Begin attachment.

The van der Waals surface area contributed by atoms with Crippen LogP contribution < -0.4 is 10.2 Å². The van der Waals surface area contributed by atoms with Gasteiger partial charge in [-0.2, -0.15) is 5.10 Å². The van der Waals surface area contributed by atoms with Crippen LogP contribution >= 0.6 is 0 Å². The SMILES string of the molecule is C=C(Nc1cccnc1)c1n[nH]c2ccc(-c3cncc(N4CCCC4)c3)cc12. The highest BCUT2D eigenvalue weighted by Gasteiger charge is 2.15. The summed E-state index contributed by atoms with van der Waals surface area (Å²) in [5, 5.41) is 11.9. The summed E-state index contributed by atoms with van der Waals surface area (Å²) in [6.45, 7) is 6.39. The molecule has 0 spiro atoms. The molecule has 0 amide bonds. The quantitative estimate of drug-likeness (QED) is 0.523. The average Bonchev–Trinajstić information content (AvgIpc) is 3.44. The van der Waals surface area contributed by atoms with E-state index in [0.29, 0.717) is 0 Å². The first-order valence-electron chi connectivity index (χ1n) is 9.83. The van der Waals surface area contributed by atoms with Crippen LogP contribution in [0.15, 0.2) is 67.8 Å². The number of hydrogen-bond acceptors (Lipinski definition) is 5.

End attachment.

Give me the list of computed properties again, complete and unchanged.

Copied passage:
The van der Waals surface area contributed by atoms with Crippen LogP contribution < -0.4 is 10.2 Å². The van der Waals surface area contributed by atoms with Gasteiger partial charge in [-0.2, -0.15) is 5.10 Å². The van der Waals surface area contributed by atoms with Crippen LogP contribution >= 0.6 is 0 Å². The SMILES string of the molecule is C=C(Nc1cccnc1)c1n[nH]c2ccc(-c3cncc(N4CCCC4)c3)cc12. The highest BCUT2D eigenvalue weighted by Gasteiger charge is 2.15. The summed E-state index contributed by atoms with van der Waals surface area (Å²) in [5, 5.41) is 11.9. The summed E-state index contributed by atoms with van der Waals surface area (Å²) in [6.45, 7) is 6.39. The molecule has 0 spiro atoms. The molecule has 0 amide bonds. The quantitative estimate of drug-likeness (QED) is 0.523. The average Bonchev–Trinajstić information content (AvgIpc) is 3.44. The van der Waals surface area contributed by atoms with E-state index in [0.29, 0.717) is 0 Å². The first-order valence-electron chi connectivity index (χ1n) is 9.83. The van der Waals surface area contributed by atoms with Crippen LogP contribution in [0.15, 0.2) is 67.8 Å². The number of hydrogen-bond acceptors (Lipinski definition) is 5.